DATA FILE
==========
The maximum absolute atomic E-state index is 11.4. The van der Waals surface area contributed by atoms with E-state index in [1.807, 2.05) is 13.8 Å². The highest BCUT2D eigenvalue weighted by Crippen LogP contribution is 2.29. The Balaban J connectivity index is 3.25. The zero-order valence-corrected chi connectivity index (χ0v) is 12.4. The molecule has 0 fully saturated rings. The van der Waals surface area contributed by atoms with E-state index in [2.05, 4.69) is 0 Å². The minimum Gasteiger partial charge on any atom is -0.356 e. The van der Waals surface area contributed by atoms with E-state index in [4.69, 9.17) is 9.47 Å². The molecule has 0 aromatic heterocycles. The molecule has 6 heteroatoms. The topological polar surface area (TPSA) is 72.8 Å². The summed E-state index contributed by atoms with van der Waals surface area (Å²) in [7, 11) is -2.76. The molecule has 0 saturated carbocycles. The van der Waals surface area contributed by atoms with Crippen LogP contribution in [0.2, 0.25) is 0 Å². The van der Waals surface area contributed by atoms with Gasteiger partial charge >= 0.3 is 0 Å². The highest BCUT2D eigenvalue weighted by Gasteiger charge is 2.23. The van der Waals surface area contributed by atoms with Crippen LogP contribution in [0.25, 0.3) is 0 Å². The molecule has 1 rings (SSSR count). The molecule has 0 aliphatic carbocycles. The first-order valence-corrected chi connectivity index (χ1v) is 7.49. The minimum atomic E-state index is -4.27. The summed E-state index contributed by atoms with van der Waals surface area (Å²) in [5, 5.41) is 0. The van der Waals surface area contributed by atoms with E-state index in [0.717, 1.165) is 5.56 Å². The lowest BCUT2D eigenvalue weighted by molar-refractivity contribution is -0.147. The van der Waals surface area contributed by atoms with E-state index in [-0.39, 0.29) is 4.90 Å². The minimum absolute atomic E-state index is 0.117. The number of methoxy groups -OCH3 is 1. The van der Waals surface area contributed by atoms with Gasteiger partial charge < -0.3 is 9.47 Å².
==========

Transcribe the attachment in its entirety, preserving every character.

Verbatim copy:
The maximum absolute atomic E-state index is 11.4. The van der Waals surface area contributed by atoms with E-state index in [1.807, 2.05) is 13.8 Å². The highest BCUT2D eigenvalue weighted by Crippen LogP contribution is 2.29. The Balaban J connectivity index is 3.25. The zero-order valence-corrected chi connectivity index (χ0v) is 12.4. The molecule has 0 fully saturated rings. The van der Waals surface area contributed by atoms with E-state index in [2.05, 4.69) is 0 Å². The minimum Gasteiger partial charge on any atom is -0.356 e. The van der Waals surface area contributed by atoms with E-state index in [4.69, 9.17) is 9.47 Å². The molecule has 0 aromatic heterocycles. The molecule has 6 heteroatoms. The topological polar surface area (TPSA) is 72.8 Å². The summed E-state index contributed by atoms with van der Waals surface area (Å²) in [7, 11) is -2.76. The molecule has 0 saturated carbocycles. The van der Waals surface area contributed by atoms with Crippen LogP contribution in [0.2, 0.25) is 0 Å². The van der Waals surface area contributed by atoms with Gasteiger partial charge >= 0.3 is 0 Å². The highest BCUT2D eigenvalue weighted by Gasteiger charge is 2.23. The van der Waals surface area contributed by atoms with Crippen LogP contribution in [0.25, 0.3) is 0 Å². The molecule has 1 rings (SSSR count). The molecule has 0 aliphatic carbocycles. The first-order valence-corrected chi connectivity index (χ1v) is 7.49. The minimum atomic E-state index is -4.27. The summed E-state index contributed by atoms with van der Waals surface area (Å²) in [5, 5.41) is 0. The van der Waals surface area contributed by atoms with E-state index in [0.717, 1.165) is 5.56 Å². The lowest BCUT2D eigenvalue weighted by molar-refractivity contribution is -0.147. The van der Waals surface area contributed by atoms with E-state index in [-0.39, 0.29) is 4.90 Å². The minimum absolute atomic E-state index is 0.117. The number of methoxy groups -OCH3 is 1. The van der Waals surface area contributed by atoms with Gasteiger partial charge < -0.3 is 9.47 Å².